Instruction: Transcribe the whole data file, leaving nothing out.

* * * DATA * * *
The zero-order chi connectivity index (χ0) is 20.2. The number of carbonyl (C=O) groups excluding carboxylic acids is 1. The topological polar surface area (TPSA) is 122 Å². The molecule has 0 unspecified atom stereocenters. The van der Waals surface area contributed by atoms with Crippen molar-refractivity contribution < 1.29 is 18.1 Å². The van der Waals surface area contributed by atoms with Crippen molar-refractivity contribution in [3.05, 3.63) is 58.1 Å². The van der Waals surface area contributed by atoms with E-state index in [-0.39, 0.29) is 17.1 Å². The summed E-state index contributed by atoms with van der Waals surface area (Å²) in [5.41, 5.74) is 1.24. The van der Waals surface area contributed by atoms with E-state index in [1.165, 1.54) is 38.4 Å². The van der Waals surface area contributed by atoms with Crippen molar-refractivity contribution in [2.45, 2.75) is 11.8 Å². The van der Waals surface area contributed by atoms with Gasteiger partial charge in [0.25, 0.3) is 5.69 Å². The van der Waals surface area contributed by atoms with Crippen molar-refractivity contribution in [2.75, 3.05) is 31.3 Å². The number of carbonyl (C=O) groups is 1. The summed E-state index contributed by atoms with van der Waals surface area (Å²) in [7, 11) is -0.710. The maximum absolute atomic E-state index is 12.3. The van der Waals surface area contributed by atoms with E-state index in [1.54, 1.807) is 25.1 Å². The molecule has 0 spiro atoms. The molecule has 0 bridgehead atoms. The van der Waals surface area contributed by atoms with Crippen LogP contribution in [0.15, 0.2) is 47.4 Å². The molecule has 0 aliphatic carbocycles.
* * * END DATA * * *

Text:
The zero-order chi connectivity index (χ0) is 20.2. The number of carbonyl (C=O) groups excluding carboxylic acids is 1. The topological polar surface area (TPSA) is 122 Å². The molecule has 0 unspecified atom stereocenters. The van der Waals surface area contributed by atoms with Crippen molar-refractivity contribution < 1.29 is 18.1 Å². The van der Waals surface area contributed by atoms with Crippen molar-refractivity contribution in [3.05, 3.63) is 58.1 Å². The van der Waals surface area contributed by atoms with E-state index in [-0.39, 0.29) is 17.1 Å². The summed E-state index contributed by atoms with van der Waals surface area (Å²) in [5.41, 5.74) is 1.24. The van der Waals surface area contributed by atoms with E-state index in [1.165, 1.54) is 38.4 Å². The van der Waals surface area contributed by atoms with Crippen molar-refractivity contribution in [2.45, 2.75) is 11.8 Å². The van der Waals surface area contributed by atoms with Gasteiger partial charge in [0.25, 0.3) is 5.69 Å². The van der Waals surface area contributed by atoms with Crippen molar-refractivity contribution in [2.75, 3.05) is 31.3 Å². The number of carbonyl (C=O) groups is 1. The summed E-state index contributed by atoms with van der Waals surface area (Å²) in [7, 11) is -0.710. The maximum absolute atomic E-state index is 12.3. The van der Waals surface area contributed by atoms with E-state index in [1.54, 1.807) is 25.1 Å². The molecule has 0 spiro atoms. The molecule has 0 bridgehead atoms. The van der Waals surface area contributed by atoms with Crippen LogP contribution in [0.15, 0.2) is 47.4 Å². The molecule has 0 aliphatic carbocycles.